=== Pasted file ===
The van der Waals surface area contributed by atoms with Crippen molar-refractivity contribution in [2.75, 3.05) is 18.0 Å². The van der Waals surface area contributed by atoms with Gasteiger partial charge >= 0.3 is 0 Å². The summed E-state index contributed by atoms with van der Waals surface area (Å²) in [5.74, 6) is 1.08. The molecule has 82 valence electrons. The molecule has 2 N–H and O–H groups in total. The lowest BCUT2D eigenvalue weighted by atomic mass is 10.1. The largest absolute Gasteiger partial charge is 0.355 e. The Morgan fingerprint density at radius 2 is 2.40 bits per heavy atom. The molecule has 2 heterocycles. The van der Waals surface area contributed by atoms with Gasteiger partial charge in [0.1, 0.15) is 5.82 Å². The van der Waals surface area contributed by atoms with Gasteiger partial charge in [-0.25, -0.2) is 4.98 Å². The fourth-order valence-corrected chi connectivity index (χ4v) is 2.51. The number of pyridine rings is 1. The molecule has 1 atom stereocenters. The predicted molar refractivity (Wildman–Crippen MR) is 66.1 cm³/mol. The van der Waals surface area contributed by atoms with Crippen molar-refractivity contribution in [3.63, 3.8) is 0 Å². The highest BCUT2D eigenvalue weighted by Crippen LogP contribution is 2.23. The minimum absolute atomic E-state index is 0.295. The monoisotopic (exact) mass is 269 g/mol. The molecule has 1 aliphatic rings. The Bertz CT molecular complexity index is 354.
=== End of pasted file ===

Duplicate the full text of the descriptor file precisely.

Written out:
The van der Waals surface area contributed by atoms with Crippen molar-refractivity contribution in [2.75, 3.05) is 18.0 Å². The van der Waals surface area contributed by atoms with Gasteiger partial charge >= 0.3 is 0 Å². The summed E-state index contributed by atoms with van der Waals surface area (Å²) in [5.74, 6) is 1.08. The molecule has 82 valence electrons. The molecule has 2 N–H and O–H groups in total. The lowest BCUT2D eigenvalue weighted by atomic mass is 10.1. The largest absolute Gasteiger partial charge is 0.355 e. The Morgan fingerprint density at radius 2 is 2.40 bits per heavy atom. The molecule has 2 heterocycles. The van der Waals surface area contributed by atoms with Gasteiger partial charge in [0.1, 0.15) is 5.82 Å². The van der Waals surface area contributed by atoms with Gasteiger partial charge in [-0.25, -0.2) is 4.98 Å². The fourth-order valence-corrected chi connectivity index (χ4v) is 2.51. The number of pyridine rings is 1. The molecule has 1 atom stereocenters. The predicted molar refractivity (Wildman–Crippen MR) is 66.1 cm³/mol. The van der Waals surface area contributed by atoms with Crippen molar-refractivity contribution in [3.63, 3.8) is 0 Å². The highest BCUT2D eigenvalue weighted by Crippen LogP contribution is 2.23. The minimum absolute atomic E-state index is 0.295. The monoisotopic (exact) mass is 269 g/mol. The molecule has 1 aliphatic rings. The Bertz CT molecular complexity index is 354.